Category Archives: Articles from our Gardeners

Feelin’ Hot, Hot, HOT

By Ellen Azotea

It’s a gorgeous summer day, and the garden is calling. Perhaps the lawn mower and hedge trimmers are chiming in too. In my garden, I tend to jump right in without planning for what my body might need—my plants take top priority after all! But as the saying goes, “an ounce of prevention is worth a pound of cure,” so let’s review some warm-weather gardening safety: 

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The Hum of the Hummingbird

By Carly Hatfield

The beloved Ruby-Throated Hummingbird will be back very soon to capture our attention for  yet another season. This small bird is a wonderful guest in any garden. Migrating to the south from October through April to escape the harsh winters, this bird is always a sign that favorable weather is on its way. One can provide a reliable food source and shelter for these small wonders with just a few steps.

Ruby-Throated Hummingbird

Ruby-Throated Hummingbird

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My First Peeks at the Woodland Garden

By Karen Fraizer

This winter I was assigned the task of taking care of the Woodland Garden here at Kingwood Center. We had a long-time gardener retire, that had been taking care of the Woodland Garden for many years. This gardener left me with a plant inventory, garden maps, and very detailed notes for this garden (Thanks Glenna). This winter and early spring, with everything covered in snow, it was difficult to get a vision of the garden. With spring slowly emerging I am surprised everyday by something new. First, it was just the outline of the walkways and the beds. Second, it was the benches and the stepping stones throughout the beds. Now, with spring officially here (fingers crossed), it has been so exciting to watch the spring bulbs popping up. The daffodils that are scattered throughout the garden mix well with the blooms of the hellebores.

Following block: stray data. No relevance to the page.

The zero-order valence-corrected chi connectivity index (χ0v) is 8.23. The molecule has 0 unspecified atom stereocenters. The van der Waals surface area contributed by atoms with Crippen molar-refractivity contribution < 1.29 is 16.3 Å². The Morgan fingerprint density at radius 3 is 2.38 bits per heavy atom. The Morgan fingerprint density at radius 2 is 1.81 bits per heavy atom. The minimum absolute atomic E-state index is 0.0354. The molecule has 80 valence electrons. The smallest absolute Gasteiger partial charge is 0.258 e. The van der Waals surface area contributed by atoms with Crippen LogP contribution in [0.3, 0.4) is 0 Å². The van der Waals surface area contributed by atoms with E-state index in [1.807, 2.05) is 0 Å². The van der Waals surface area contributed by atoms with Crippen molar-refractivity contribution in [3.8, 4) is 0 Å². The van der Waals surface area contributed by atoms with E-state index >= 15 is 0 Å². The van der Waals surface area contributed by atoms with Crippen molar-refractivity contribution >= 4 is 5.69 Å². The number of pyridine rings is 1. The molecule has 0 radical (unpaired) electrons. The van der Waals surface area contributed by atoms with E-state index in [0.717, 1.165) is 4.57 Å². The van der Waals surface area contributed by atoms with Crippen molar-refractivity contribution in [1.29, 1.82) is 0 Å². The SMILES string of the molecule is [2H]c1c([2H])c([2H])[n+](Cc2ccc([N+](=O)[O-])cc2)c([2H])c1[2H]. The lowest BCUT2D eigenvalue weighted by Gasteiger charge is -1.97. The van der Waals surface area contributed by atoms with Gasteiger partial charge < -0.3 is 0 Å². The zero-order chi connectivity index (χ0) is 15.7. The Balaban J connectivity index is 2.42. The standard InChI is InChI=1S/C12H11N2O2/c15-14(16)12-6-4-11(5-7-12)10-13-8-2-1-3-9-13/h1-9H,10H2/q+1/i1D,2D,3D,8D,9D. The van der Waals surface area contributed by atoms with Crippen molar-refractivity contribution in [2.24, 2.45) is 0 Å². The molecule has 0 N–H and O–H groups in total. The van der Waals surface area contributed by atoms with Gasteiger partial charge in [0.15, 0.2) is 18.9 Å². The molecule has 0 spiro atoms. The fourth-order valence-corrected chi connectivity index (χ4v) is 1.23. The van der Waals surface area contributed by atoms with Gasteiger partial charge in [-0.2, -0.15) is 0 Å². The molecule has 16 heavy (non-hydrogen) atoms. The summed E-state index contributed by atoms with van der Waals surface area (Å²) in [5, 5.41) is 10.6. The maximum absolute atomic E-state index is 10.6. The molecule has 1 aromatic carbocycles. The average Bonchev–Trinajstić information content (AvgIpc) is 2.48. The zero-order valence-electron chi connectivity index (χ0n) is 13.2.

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Fruit Tree Guild: Companion Planting

By Carly Hatfield

A Guild is a type of companion planting, taken from the techniques often used in permaculture gardening and utilized specifically in fruit tree production. These ideas and practices can be used to attract beneficial insects and pollinators, improve the soil profile, increase the fertile nutrients available to surrounding plants, and deter pests and disease issues. A customized guild can be implemented in every garden no matter the focus of harvest; whether it be fruits, vegetables or just a stunning colorful display garden.

Our Carriage House garden utilizes a fruit tree guild since we feature many fruit tree varieties that act as the focal point or anchor of our gardens such as Apple, Cherry, and Pear. Also a few varieties of fruiting bushes such as Blueberries and Raspberries and even a few varieties of Hazelnuts are featured in the carriage house garden. These specimens are as beautiful as they are functional and require some thoughtful observation to get the most out of them and their harvest.

Carriage House Garden

Carriage House Garden

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Reduce, Reuse, Recycle

By Karen Fraizer

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Did you know that when you throw away an aluminum can it will still be there 500 years from now?! And, did you know that there is no limit to the amount of times aluminum can be recycled? Or that when you throw out a glass bottle it will take 4000 years or more, to decompose?! And, that the energy saved from recycling one glass bottle can run a 100-watt light bulb for four hours? With all the statistics available, you should be scared into recycling.

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Gardening for the Birds